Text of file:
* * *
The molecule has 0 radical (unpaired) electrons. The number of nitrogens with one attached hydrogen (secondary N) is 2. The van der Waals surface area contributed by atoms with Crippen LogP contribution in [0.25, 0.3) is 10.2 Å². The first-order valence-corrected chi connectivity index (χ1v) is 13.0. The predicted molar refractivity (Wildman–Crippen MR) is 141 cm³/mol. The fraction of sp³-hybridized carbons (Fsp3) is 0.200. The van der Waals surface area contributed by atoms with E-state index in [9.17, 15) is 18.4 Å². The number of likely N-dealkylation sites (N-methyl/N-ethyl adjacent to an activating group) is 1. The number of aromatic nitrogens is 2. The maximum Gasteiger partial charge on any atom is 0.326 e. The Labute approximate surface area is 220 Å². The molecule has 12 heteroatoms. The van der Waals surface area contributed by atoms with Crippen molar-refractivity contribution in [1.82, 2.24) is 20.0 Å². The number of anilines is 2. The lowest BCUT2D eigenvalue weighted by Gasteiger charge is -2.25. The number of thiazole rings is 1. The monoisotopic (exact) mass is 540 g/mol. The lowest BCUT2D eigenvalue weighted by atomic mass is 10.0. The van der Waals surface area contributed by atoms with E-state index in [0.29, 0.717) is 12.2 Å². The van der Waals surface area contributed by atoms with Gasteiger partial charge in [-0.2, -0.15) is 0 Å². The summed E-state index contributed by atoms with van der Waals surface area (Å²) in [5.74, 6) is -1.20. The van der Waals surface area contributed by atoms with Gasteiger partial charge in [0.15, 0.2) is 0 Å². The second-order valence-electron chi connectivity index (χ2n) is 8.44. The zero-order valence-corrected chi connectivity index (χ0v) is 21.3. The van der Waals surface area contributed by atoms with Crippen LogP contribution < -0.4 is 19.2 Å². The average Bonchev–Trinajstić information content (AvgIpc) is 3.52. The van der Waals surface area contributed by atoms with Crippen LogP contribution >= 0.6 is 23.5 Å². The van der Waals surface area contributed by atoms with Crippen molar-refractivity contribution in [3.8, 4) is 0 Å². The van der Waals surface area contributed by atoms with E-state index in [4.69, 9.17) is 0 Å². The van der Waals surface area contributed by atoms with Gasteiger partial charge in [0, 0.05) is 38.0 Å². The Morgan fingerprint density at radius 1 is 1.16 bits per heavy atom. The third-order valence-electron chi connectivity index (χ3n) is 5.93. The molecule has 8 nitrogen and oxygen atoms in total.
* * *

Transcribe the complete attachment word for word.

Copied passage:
The molecule has 0 radical (unpaired) electrons. The number of nitrogens with one attached hydrogen (secondary N) is 2. The van der Waals surface area contributed by atoms with Crippen LogP contribution in [0.25, 0.3) is 10.2 Å². The first-order valence-corrected chi connectivity index (χ1v) is 13.0. The predicted molar refractivity (Wildman–Crippen MR) is 141 cm³/mol. The fraction of sp³-hybridized carbons (Fsp3) is 0.200. The van der Waals surface area contributed by atoms with E-state index in [9.17, 15) is 18.4 Å². The number of likely N-dealkylation sites (N-methyl/N-ethyl adjacent to an activating group) is 1. The number of aromatic nitrogens is 2. The maximum Gasteiger partial charge on any atom is 0.326 e. The Labute approximate surface area is 220 Å². The molecule has 12 heteroatoms. The van der Waals surface area contributed by atoms with Crippen molar-refractivity contribution in [1.82, 2.24) is 20.0 Å². The number of anilines is 2. The lowest BCUT2D eigenvalue weighted by Gasteiger charge is -2.25. The number of thiazole rings is 1. The monoisotopic (exact) mass is 540 g/mol. The lowest BCUT2D eigenvalue weighted by atomic mass is 10.0. The van der Waals surface area contributed by atoms with E-state index in [0.29, 0.717) is 12.2 Å². The van der Waals surface area contributed by atoms with Gasteiger partial charge in [-0.2, -0.15) is 0 Å². The summed E-state index contributed by atoms with van der Waals surface area (Å²) in [5.74, 6) is -1.20. The van der Waals surface area contributed by atoms with Gasteiger partial charge in [0.15, 0.2) is 0 Å². The second-order valence-electron chi connectivity index (χ2n) is 8.44. The zero-order valence-corrected chi connectivity index (χ0v) is 21.3. The van der Waals surface area contributed by atoms with Crippen LogP contribution < -0.4 is 19.2 Å². The average Bonchev–Trinajstić information content (AvgIpc) is 3.52. The van der Waals surface area contributed by atoms with Crippen LogP contribution >= 0.6 is 23.5 Å². The van der Waals surface area contributed by atoms with Crippen molar-refractivity contribution in [3.8, 4) is 0 Å². The van der Waals surface area contributed by atoms with E-state index in [4.69, 9.17) is 0 Å². The van der Waals surface area contributed by atoms with Gasteiger partial charge in [0, 0.05) is 38.0 Å². The Morgan fingerprint density at radius 1 is 1.16 bits per heavy atom. The third-order valence-electron chi connectivity index (χ3n) is 5.93. The molecule has 8 nitrogen and oxygen atoms in total.